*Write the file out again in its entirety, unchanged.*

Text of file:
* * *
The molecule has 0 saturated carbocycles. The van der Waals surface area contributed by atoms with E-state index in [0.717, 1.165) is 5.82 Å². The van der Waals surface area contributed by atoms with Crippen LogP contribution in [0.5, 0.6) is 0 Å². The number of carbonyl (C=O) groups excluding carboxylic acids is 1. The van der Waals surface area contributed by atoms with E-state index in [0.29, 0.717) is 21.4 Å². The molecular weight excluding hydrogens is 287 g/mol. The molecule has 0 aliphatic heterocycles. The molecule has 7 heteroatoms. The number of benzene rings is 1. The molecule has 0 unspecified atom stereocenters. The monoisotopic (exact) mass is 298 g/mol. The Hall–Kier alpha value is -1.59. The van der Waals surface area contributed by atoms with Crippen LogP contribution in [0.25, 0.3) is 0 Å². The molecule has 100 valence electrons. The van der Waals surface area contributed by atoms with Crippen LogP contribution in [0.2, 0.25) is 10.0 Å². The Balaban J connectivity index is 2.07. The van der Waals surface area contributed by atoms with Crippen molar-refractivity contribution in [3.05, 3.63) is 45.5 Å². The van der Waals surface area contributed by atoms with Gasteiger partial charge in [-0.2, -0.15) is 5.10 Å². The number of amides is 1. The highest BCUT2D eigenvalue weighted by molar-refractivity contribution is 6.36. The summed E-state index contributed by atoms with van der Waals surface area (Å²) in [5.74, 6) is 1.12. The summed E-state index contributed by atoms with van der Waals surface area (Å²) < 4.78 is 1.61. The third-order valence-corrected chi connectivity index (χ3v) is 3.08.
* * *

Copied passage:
The molecule has 0 saturated carbocycles. The van der Waals surface area contributed by atoms with E-state index in [0.717, 1.165) is 5.82 Å². The van der Waals surface area contributed by atoms with Crippen LogP contribution in [0.5, 0.6) is 0 Å². The number of carbonyl (C=O) groups excluding carboxylic acids is 1. The van der Waals surface area contributed by atoms with E-state index in [0.29, 0.717) is 21.4 Å². The molecular weight excluding hydrogens is 287 g/mol. The molecule has 0 aliphatic heterocycles. The molecule has 7 heteroatoms. The number of benzene rings is 1. The molecule has 0 unspecified atom stereocenters. The monoisotopic (exact) mass is 298 g/mol. The Hall–Kier alpha value is -1.59. The van der Waals surface area contributed by atoms with Crippen LogP contribution in [0.25, 0.3) is 0 Å². The molecule has 100 valence electrons. The van der Waals surface area contributed by atoms with Crippen LogP contribution in [0.2, 0.25) is 10.0 Å². The Balaban J connectivity index is 2.07. The van der Waals surface area contributed by atoms with Crippen molar-refractivity contribution in [3.05, 3.63) is 45.5 Å². The van der Waals surface area contributed by atoms with Gasteiger partial charge in [-0.2, -0.15) is 5.10 Å². The number of amides is 1. The highest BCUT2D eigenvalue weighted by molar-refractivity contribution is 6.36. The summed E-state index contributed by atoms with van der Waals surface area (Å²) in [5.74, 6) is 1.12. The summed E-state index contributed by atoms with van der Waals surface area (Å²) < 4.78 is 1.61. The third-order valence-corrected chi connectivity index (χ3v) is 3.08.